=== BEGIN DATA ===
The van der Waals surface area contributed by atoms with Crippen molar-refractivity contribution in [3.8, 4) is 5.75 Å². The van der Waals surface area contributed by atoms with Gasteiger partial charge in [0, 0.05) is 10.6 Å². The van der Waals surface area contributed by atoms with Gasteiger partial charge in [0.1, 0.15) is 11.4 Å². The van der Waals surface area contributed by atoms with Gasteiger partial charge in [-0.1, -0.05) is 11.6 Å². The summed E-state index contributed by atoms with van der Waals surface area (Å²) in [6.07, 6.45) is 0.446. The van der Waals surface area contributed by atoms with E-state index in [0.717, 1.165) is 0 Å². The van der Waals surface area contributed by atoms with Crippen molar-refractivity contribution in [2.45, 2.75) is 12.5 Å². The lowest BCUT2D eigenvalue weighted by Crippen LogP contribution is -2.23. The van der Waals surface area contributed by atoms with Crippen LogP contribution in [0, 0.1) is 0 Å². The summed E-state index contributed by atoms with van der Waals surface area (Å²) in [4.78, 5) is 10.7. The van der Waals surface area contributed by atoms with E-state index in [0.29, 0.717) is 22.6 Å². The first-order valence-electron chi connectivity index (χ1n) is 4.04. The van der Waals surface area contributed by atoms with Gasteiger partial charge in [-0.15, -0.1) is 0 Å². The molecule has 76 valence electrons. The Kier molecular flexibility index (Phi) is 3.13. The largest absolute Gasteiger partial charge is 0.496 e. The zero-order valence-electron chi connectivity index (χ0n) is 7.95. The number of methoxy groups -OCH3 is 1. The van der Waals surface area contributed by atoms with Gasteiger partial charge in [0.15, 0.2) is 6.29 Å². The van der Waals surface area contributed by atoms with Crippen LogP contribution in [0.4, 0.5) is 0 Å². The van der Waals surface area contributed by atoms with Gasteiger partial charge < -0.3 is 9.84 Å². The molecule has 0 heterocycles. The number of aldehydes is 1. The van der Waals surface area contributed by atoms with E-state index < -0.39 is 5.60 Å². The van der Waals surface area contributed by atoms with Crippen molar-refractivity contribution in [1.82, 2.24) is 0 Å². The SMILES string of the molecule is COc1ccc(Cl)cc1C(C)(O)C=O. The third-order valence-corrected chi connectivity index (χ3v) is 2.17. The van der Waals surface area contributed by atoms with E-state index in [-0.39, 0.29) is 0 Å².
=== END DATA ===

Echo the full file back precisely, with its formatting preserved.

The van der Waals surface area contributed by atoms with Crippen molar-refractivity contribution in [3.8, 4) is 5.75 Å². The van der Waals surface area contributed by atoms with Gasteiger partial charge in [0, 0.05) is 10.6 Å². The van der Waals surface area contributed by atoms with Gasteiger partial charge in [0.1, 0.15) is 11.4 Å². The van der Waals surface area contributed by atoms with Gasteiger partial charge in [-0.1, -0.05) is 11.6 Å². The summed E-state index contributed by atoms with van der Waals surface area (Å²) in [6.07, 6.45) is 0.446. The van der Waals surface area contributed by atoms with E-state index in [0.717, 1.165) is 0 Å². The van der Waals surface area contributed by atoms with Crippen molar-refractivity contribution in [2.45, 2.75) is 12.5 Å². The lowest BCUT2D eigenvalue weighted by Crippen LogP contribution is -2.23. The van der Waals surface area contributed by atoms with Crippen LogP contribution in [0, 0.1) is 0 Å². The summed E-state index contributed by atoms with van der Waals surface area (Å²) in [4.78, 5) is 10.7. The van der Waals surface area contributed by atoms with E-state index in [0.29, 0.717) is 22.6 Å². The first-order valence-electron chi connectivity index (χ1n) is 4.04. The van der Waals surface area contributed by atoms with Gasteiger partial charge in [-0.15, -0.1) is 0 Å². The molecule has 76 valence electrons. The Kier molecular flexibility index (Phi) is 3.13. The largest absolute Gasteiger partial charge is 0.496 e. The zero-order valence-electron chi connectivity index (χ0n) is 7.95. The number of methoxy groups -OCH3 is 1. The van der Waals surface area contributed by atoms with Gasteiger partial charge in [0.15, 0.2) is 6.29 Å². The van der Waals surface area contributed by atoms with Crippen LogP contribution in [0.4, 0.5) is 0 Å². The van der Waals surface area contributed by atoms with Gasteiger partial charge < -0.3 is 9.84 Å². The molecule has 0 heterocycles. The number of aldehydes is 1. The van der Waals surface area contributed by atoms with E-state index < -0.39 is 5.60 Å². The van der Waals surface area contributed by atoms with Crippen molar-refractivity contribution in [1.82, 2.24) is 0 Å². The SMILES string of the molecule is COc1ccc(Cl)cc1C(C)(O)C=O. The third-order valence-corrected chi connectivity index (χ3v) is 2.17. The van der Waals surface area contributed by atoms with E-state index in [-0.39, 0.29) is 0 Å².